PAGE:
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Unlocking the Philosophy of 'Lost'
LOS ANGELES (Zap2it.com) On ABC's Wednesday castaway drama "Lost," con man Sawyer (Josh Holloway) sits on the beach reading Richard Adams' "Watership Down."

On its surface, the novel is about several rabbits that escape the destruction of their warren and traverse the English countryside to seek a new home. But the tale quickly becomes one of heroism, survival and friendship, and ultimately, the challenge of building a free society versus yielding to a totalitarian one. It's so much more than just bunnies on the run.

When ABC first announced "Lost," it sounded like a cross between "Survivor" and "Gilligan's Island," with plane-crash survivors on their way from Australia to Los Angeles stranded on a deserted tropical island. But before the pilot was over, the sudden appearance of a polar bear let you know, as co-creator (with Damon Lindelof) J.J. Abrams put it, "this place isn't normal."

Week by week, as the characters' histories are revealed in flashbacks, and as the island's deep strangeness makes itself gradually apparent, the show becomes less about being stranded on an island and more about what you learn once you get there.

"What is here on this island is actually going to start changing people," says Ian Somerhalder, who plays rich kid Boone. "It's nice to see that the experience on this island now is not only terrifying; it's enlightening. It's transformative.

"That's what Damon said over and over again, that the crazy thing about the show -- one of many -- is that all these people on this plane have seen each other before."

"Lost" follows in the tradition of Abrams' earlier shows, "Felicity" and "Alias." In "Felicity," a high-school graduate (Keri Russell) makes an impulsive decision to follow the object of her affection (Scott Speedman) to college in New York and discovers a whole new world both inside and out. In "Alias," what is superficially a spy drama is actually an examination of love, loss and family.

Both these shows inspired passionate devotion and debate among their fans, as do some of Abrams' favorite shows from other producers, including "Star Trek," "The X-Files" and "Buffy the Vampire Slayer." Two "Buffy" writers, David Fury and Drew Goddard, now work on "Lost."

These shows share a willingness to tackle issues of life and death, to ponder philosophical questions and to draw on cultural references ranging from Shakespeare to Saturday morning cartoons. They also offer more questions than answers, leaving viewers to feverishly work their brains to fill in the blanks.

Sometimes a little research helps. For example, in "Lost," Terry O'Quinn (a veteran of "X-Files" and "Alias") plays John Locke, which is also the name of the Enlightenment-era British philosopher who originated the term "tabula rasa," or "blank slate," to describe the unformed state of the mind at birth.

The second episode of "Lost" was called "Tabula Rasa," and Locke has become sort of the island philosopher, moving from character to character. He found the dog belonging to young Walt (Malcolm David Kelley), helped Charlie (Dominic Monaghan) overcome drug addiction and has taken Boone under his wing.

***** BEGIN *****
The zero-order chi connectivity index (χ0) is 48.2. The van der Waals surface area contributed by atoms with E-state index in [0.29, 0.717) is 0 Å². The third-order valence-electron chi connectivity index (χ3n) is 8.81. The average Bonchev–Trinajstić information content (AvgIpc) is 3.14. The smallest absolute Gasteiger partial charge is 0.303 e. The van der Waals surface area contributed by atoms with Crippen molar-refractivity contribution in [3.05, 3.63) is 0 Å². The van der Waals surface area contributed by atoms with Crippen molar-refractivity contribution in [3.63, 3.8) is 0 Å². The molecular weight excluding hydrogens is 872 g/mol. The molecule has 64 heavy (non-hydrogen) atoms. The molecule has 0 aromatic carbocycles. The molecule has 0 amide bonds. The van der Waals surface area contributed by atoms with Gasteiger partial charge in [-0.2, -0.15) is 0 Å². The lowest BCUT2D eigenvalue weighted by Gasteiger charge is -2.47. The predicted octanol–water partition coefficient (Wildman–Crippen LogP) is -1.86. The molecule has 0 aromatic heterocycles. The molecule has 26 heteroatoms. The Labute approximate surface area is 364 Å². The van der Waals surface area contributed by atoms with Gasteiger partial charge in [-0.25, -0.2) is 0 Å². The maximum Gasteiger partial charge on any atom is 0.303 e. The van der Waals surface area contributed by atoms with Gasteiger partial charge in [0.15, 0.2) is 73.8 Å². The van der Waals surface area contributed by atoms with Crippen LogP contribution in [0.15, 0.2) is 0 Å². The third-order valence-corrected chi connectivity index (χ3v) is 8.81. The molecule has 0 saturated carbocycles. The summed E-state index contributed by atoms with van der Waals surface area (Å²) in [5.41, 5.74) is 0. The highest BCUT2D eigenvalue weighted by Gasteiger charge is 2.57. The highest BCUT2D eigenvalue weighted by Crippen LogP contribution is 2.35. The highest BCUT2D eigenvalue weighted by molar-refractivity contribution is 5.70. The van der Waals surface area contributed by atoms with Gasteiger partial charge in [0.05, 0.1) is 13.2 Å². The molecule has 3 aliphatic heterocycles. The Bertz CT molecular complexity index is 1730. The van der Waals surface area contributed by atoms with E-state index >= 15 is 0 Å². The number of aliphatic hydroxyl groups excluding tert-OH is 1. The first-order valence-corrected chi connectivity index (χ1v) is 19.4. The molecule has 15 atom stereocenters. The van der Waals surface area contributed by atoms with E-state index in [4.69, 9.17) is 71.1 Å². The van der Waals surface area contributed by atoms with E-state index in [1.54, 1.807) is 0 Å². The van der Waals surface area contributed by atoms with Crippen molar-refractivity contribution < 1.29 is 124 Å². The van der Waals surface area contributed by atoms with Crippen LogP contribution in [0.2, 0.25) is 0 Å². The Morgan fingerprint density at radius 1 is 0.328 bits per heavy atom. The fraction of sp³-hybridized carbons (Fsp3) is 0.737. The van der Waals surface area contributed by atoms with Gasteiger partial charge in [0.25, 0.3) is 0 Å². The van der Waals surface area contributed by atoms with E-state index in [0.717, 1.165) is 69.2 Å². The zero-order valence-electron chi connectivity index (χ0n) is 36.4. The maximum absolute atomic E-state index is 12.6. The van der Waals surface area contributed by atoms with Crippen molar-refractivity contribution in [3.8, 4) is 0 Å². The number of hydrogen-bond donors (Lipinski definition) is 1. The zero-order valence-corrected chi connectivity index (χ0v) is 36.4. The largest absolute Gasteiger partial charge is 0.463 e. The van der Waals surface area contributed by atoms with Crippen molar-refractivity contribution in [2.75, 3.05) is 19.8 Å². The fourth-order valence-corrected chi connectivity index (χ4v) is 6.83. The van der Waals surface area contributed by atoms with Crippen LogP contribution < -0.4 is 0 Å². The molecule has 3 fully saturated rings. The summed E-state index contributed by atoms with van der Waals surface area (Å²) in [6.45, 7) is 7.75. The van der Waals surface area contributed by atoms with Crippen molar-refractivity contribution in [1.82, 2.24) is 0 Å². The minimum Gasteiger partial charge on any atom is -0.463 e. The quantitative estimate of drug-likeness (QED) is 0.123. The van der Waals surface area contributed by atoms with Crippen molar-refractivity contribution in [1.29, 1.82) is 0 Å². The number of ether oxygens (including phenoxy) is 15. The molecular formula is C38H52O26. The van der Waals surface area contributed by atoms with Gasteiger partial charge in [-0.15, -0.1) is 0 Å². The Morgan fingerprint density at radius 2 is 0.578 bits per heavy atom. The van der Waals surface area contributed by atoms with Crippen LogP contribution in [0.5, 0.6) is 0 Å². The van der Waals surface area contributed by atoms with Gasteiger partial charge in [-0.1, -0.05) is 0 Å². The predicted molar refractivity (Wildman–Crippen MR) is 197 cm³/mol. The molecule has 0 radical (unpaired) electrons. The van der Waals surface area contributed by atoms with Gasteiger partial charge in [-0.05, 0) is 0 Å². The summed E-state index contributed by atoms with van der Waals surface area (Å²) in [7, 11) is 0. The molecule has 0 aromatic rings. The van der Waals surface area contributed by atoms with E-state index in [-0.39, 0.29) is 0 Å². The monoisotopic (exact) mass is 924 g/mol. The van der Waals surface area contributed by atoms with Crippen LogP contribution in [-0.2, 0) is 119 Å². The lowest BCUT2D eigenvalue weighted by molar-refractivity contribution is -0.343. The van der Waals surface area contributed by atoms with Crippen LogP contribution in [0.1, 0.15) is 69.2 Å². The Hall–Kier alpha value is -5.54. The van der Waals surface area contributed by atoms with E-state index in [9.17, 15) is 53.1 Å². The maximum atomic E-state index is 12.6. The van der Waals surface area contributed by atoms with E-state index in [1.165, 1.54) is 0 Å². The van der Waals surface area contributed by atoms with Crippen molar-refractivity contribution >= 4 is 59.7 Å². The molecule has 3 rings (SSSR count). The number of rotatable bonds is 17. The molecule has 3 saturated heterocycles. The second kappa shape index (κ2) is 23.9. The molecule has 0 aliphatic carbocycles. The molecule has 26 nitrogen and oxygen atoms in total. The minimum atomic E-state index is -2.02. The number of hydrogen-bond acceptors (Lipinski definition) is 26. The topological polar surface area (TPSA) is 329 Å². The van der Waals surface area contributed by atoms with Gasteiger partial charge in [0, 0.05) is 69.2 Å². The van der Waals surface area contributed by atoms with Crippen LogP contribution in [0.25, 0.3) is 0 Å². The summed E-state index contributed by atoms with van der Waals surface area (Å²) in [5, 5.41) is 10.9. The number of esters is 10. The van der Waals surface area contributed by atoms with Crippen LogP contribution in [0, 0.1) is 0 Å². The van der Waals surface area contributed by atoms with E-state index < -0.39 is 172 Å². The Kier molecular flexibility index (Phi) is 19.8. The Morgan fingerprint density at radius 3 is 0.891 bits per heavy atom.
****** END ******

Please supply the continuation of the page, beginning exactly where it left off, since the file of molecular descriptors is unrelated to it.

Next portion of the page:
He's also the beneficiary of a miracle. In his flashback, viewers learned that Locke had been in a wheelchair for four years but dreamed of going on walkabout in Australia. When that dream was frustrated, he got on a plane to return home -- only to discover, after the crash, that his useless legs worked. Locke has now become the hunter-warrior of his dreams.

He also saw the giant thing that prowls the island. It may have eaten the plane's pilot, but Locke was unafraid.

"He saw some huge thing coming through the trees," O'Quinn says, "and it came down face to face with him. I talked to Damon Lindelof and said, 'Something is coming through the trees. It's looking at me. Tell me something. Is it something that terrifies me? Is it God? Is it wondrous? Is it horrible?'

"He said, 'All right, I'll tell you it's the most beautiful thing that you've ever seen in your life.'"

Aside from surgeon Jack (Matthew Fox), who had visions of his dead father, Locke may be most aware that the island is not an ordinary dot in the sea, and perhaps the crash was no accident.

"He believes more than anyone," O'Quinn says, "that the island is filled with magic and mysticism and spirituality, even to the point that he has a kind of faith that strengthens all his inclinations. Maybe he can do things simply by believing he can do them.

"Walking was one miracle, and that was a miracle, so who's to say they draw the line at one? John Locke was the one that came up with the idea of tabula rasa, the clean slate, the fresh beginning, which certainly applies to our Locke and to everyone here.

"The island has awakened some sensitivity in him to other people and other things. The miracle that happened to him opened his eyes. It's like the way you hear people talk about having a near-death experience; when they come back into the world, they see it with fresh eyes. That's what happened to Locke."

Abrams and Lindelof have tapped into our fear that, at any moment, the world can be turned upside down, leaving us adrift. It's not a new notion. Stories from "Robinson Crusoe" to "Lord of the Flies" trod just the same ground.

What "Lost" adds to the mix are its flashbacks, showing how the past dogs us into the present, even if we try to escape it.

"On the island," Lindelof says, "you have this chance to reinvent yourself, and the only person who's in on the joke is the audience."

©Kate O'Hare, 01/2005, zap2it.com